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Student Political groups speculate on election's impact on colleges

By Elizabeth Bowling
On November 9, 2012

  • UConn sophomore running back Lyle McCombs runs down the field past a University at Buffalo defender during last weekend’s football game. KEVIN SCHELLER/The Daily Campus

UConn College Democrats and Republicans said President Obama will impact the cost of college tuition differently than Gov. Mitt Romney would have.
Molly Rockett, the president of UConn College Democrats, said Obama is an advocate for student loans and college affordability. Sarah Aldrich, social media chair for UConn College Republicans, said college students probably favored Obama over Romney because of this. But, Aldrich said, had Romney been elected, he may have been better-suited to offer universities incentives to cut costs.
"The universities themselves should find ways to become more efficient and to cut costs so that students don't have to get more loans. It's just a never-ending cycle," Aldrich said.
Rockett said healthcare implementation by 2014 was a major fight for Obama in his first term, but in his second term, he promised to focus on education and investing in educational systems starting in elementary school and going all the way up to college. A particular focus will probably be strengthening public education systems and making college more achievable, affordable and accessible, she said.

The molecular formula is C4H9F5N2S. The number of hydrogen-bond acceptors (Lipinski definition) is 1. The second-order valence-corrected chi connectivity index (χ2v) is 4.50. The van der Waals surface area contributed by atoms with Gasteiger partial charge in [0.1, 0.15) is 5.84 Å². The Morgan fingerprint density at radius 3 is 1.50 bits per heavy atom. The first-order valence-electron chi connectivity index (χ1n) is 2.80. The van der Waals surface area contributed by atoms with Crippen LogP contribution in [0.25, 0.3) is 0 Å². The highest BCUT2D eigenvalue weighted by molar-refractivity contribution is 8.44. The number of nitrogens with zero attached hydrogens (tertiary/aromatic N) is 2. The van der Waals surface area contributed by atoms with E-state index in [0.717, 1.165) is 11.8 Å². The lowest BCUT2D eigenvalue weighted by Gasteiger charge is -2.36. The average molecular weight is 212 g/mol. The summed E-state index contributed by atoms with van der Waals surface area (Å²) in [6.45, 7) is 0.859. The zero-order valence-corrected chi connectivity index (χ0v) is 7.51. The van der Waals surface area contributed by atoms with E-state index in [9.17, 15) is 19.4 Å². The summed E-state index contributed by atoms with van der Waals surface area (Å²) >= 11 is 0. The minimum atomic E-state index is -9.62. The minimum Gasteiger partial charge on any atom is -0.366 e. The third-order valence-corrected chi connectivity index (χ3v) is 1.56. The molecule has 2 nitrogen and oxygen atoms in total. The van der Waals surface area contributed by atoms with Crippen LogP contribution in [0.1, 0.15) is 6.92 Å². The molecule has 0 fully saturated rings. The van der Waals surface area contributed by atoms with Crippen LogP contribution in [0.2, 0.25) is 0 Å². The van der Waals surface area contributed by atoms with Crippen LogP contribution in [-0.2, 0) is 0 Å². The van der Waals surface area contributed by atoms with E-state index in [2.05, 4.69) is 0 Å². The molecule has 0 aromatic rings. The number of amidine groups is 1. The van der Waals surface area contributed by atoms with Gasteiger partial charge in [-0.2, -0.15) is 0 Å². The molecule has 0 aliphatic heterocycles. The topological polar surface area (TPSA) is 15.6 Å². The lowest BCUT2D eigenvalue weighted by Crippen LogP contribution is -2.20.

But in comparing Obama to his former opponent, Rockett, a 4th-semester political science major, said, "I think the starkest contrast for college students between President Obama and Romney, which I think swayed a lot of people's votes, was Romney's stance on social issues, especially on women's issues."
Access to contraception through healthcare providers was an important social issue to many young women in college that Romney did not support, Rockett said. Romney's position on contraception and abortion wavered throughout his campaign, perhaps making him unappealing to college-aged women voters, she said.
Obama's stance on women's issues, in addition to tuition costs, has had an impact on college campuses.
But Aldrich believed Romney's policies would have been more beneficial for college students than Obama's. Aldrich, a 6th-semester business management major, said if Obama allows the government to continue providing student loans, universities will continue to raise tuition costs knowing that students can afford the increased prices.
"For a long-term solution," Aldrich said, "in the actual principle of making things easier for students, I think it's better to cut costs in the education system."
Aldrich said she does not support cutting the Department of Education. Rather, some university expenses, like construction, should be reduced, she said. But if the government continues to provide loans to students, universities will have no incentive to lower tuition costs, she said.
UConn political science professor Ronald Schurin said, "Govenor Romney basically called for sharply reducing, if not eliminating, government support for domestic activities that he regarded as 'non-essential.'"
The extent to which higher education would have been regarded as a non-essential domestic activity is unclear, Schurin said.

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